George Arbatov, a member of the Soviet Communist Party Central Committee, rolled his hound-dog eyes upward and said the world has survived the last 35 years only through "sheer luck."
Robert J. Lifton, an American psychiatrist from Yale, peered over his spectacles to observe that people have made it through those years only by "living a double life," by using "psychic numbing" to blot out the reality that megadeath is just around the corner at all times.
Prof. George kistiakowsky, who dealt with the politics of building The Bomb as President Eisenhower's science adviser in the '50s, grimly said the world and its people are unlikely to make it into the 21st century without a nuclear disaster.
The scene was Airlie House, a quiet lodge in the serene Virginia countryside light years from the saber-rattling of the Pentagon and the Kremlin, a short drive from the ground zero of downtown Washington.
The timing was just about as unlikely. Soviet-American relations, escalating from Afghanistan to talk of limited nuclear wars to massive increases in defense budgets, seemed as tense as any time since the height of the Cold War.
But at Airlie House, Soviet and American doctors were talking about what their governments won't talk about -- nuclear war. The occasion was the first annual conference of the International Physicians for the Prevention of Nuclear War, with more than 75 doctors from nine nations agreeing that preventive medicine was the only cure for the nuclear-arms disease.
Russian doctors said the disease has become too complex for political leaders to grasp. American psychiatrists said the "wonderful complexity" of the human brain would make it simple for president or missileman, premier or Soviet submarine captain, to turn the doomsday keys.
They agreed on almost everthing -- except, ocsasionally, what Soviet psychiatrist M. E. Vartanyan called "the chicken and the egg." In this case the chicken and the egg was not a question of which came first but who will stop first.
The doctors met with the intention of keeping politics out of their conference while trying nevertheless to give it some political meaning. That was not always easy.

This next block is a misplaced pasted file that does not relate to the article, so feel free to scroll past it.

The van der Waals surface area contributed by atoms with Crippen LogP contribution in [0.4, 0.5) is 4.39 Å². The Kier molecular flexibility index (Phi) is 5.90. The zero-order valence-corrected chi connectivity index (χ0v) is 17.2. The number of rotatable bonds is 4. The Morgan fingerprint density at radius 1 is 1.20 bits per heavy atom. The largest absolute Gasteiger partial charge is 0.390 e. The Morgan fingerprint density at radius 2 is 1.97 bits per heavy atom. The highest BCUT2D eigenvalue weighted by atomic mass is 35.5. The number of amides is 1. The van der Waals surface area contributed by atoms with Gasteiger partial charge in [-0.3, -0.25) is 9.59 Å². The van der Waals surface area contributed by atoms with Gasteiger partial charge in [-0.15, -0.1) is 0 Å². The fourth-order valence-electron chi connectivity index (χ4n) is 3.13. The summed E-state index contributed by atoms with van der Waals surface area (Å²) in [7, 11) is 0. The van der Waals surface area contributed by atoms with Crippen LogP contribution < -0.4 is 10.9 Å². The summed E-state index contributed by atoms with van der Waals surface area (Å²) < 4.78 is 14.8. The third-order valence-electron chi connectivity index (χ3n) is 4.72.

When asked if public opinion could sway Soviet Leaders the way the American doctors clearly hoped to sway American politicians, Arbatov answered that Soviet leaders did not need swaying. Arbatov is a humorous man -- a man who grinned as he got off lines like "physicians of the world unite!" -- but he did not sound like he was joking.
E. I. Chazov, Soviet Premier Leonid I. Brezhnev's physician, said doctors should not play politics. When he made his keynote speech, he said the world could conquer malaria for one-third the cost of a Trident submarine.
When a reporter jokingly asked Chazov why he used the Trident as an example, he jokingly replied, "Oh, please write it Typhoon." The Typhoon is the Soviet equivalent of the new U.S. submarine. But then he felt compelled to add that on the Trident and the Typhoon he knew the answer to the riddle of the chicken and the egg.
"If your government starts building another thing," Chazov said, "we shall respond accordingly."
So it went, with Arbatov telling the conference that the Soviet Union felt the bomb at Hiroshima was aimed at Russia as much as Japan and the chicken then followed the egg which followed the chicken.
Still, the doctors were doing more than their governments were doing. They talked for three days at Airlie House -- one day in public before rolling television cameras, two more days in private as they groped for a way past dialectics and differences to get at their common ground.
That common ground was that The Bomb was more than the world could handle, an ailment for which the healers would never find a cure.
They planned a press conference this morning to issue resolutions and the sorts of things the conferences issue.
Although it was meant in anything but that way, the first annual conference of International Physicians for the Prevention of Nuclear War seemed like a nostalgic return to the '50s, the symbolic final signal that the not-so-good-old-days of missile gaps and accelerating arms races are back again. And with them ban-the-bomb conferences.
But the disease was so threatening, said Dr. Eric Chivian, an MIT psychiatrist who helped organize the meeting, he needed to try to do something if for no other reason than to relieve his own anxiety.